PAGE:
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Samantha the Snob

by Kathryn Cristaldi

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A young girl resents her new rich classmate until she gets to know her.

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A young girl is not too happy when she meets the new student Samantha. She thinks she is snobby because she wears fancy hats and big fur coats. When she is invited to Samantha's birthday party they are forced to be partners in the race. She soon learns that they might actually be good friends.

Personal Reaction:
I like to use this as a multi-cultural book. While it might not be about the girls being different races, they are still very different. The girls are raised differently and it is about learning to accept each other despite these differences.

Classroom Extension:
1. This would be a great book to read if the class was doing a week talking about friendship and acceptance.

2. This would also work well to give to another student who is having difficulty accepting a new student in the class. Play games and make the students pair up with someone they would not usually pair up with. ( )
  kourtneysanner | Oct 27, 2013 |
The story of "Samantha the Snob" is told by an unnamed girl who despises the new student, Samantha S. Van Dorf. As the narrator says, Samantha wears designer clothes, has a fur coat, and rides in a limo. While the other students are fond of her, the narrator cannot help but dislike her new classmate. One day, though, "The Snob" invites the narrator to her birthday party. When the narrator goes to Samantha's party, she gets the surprise of a lifetime.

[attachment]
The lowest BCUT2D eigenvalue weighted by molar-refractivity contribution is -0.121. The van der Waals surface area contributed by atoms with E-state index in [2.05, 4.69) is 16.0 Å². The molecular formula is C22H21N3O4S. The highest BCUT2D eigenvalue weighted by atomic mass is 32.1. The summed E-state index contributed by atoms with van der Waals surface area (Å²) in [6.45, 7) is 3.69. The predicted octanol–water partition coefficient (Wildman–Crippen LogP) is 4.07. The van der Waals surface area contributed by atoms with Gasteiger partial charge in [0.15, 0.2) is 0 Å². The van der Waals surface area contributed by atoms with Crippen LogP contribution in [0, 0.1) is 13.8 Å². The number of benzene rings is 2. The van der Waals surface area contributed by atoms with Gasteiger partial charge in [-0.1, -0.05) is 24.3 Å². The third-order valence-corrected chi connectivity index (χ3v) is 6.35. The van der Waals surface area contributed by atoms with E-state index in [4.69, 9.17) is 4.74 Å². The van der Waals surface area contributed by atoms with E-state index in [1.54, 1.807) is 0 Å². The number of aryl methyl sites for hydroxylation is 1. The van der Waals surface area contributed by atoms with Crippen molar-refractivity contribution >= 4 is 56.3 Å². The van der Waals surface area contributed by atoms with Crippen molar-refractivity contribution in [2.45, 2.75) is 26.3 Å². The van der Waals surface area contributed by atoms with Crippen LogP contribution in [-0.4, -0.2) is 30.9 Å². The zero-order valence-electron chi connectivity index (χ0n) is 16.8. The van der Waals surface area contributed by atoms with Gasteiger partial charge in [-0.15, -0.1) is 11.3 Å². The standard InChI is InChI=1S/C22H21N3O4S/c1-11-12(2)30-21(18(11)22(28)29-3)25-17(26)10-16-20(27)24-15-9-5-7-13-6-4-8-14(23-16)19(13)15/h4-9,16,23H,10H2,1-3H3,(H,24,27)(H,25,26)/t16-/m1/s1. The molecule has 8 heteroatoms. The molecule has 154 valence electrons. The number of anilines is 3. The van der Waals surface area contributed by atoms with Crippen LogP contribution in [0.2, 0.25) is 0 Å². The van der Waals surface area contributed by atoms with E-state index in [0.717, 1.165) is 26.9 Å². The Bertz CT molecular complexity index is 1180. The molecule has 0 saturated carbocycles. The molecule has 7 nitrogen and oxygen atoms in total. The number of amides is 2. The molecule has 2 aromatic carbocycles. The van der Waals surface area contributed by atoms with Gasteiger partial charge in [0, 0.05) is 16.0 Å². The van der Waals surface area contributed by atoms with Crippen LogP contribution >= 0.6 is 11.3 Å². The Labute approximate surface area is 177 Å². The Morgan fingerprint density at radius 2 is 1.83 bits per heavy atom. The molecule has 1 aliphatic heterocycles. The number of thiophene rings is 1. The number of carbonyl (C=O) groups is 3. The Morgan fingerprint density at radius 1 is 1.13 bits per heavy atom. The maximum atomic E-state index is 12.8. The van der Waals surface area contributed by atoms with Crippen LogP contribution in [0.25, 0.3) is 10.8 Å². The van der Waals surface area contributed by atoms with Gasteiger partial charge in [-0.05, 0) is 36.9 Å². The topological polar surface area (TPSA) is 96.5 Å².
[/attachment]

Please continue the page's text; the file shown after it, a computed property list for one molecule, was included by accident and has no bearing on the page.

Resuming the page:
"Samantha the Snob" is an excellent book for readers of all ages because it deals with a sometimes complex theme: prejudice. Although presented in a mild form, the message is still clear: don't judge a book by a cover. The illustrations by Denise Bronchus are the main reason I picked up this book 11 years ago. Brunkus mixes numerous colors and patterns that will keep younger children interested.

For a younger class, I would choose a few words from the book to create a spelling list. Each day, we would read the book as a class and go over the spelling words together. On that Friday, I will give a spelling test.
For another assignment, I would discuss the issue of prejudice to my students and have them draw a picture that depicts an act of kindness. ( )
  sarah_walker | Oct 26, 2008 |
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[audiobook review] Gr 1-3 -- Samantha S. Van Dorf is the new girl in the class in this beginning reader.... One of the other children in the class, the narrator of the story, immediately dislikes Samantha, who is wealthy and wears fancy clothing, and decides that the "S" in her name stands for snob. When the entire class is invited to Samantha's birthday party, the narrator and Samantha becomes partners for the party games. In the end, they get to know each other and become friends. ... A good choice for newly independent readers.
added by CourtyardSchool | editSchool Library Journal, Teresa Wittmann (Jun 1, 2006)
Gr 1-3 -- Samantha S. Van Dorf is the new girl in school. Her family is wealthy, so the narrator, a fellow classmate, postulates that her middle initial stands for "Snob." ... However, she finds out that Samantha is actually a nice person.... The short sentences and plentiful, lively, full-color illustrations make this story an appropriate selection for newly independent readers. An amusing look at jealousy turned to friendship.
added by CourtyardSchool | editSchool Library Journal, Lesley McKinstry (Nov 1, 1994)

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A young girl resents her new rich classmate until she gets to know her.

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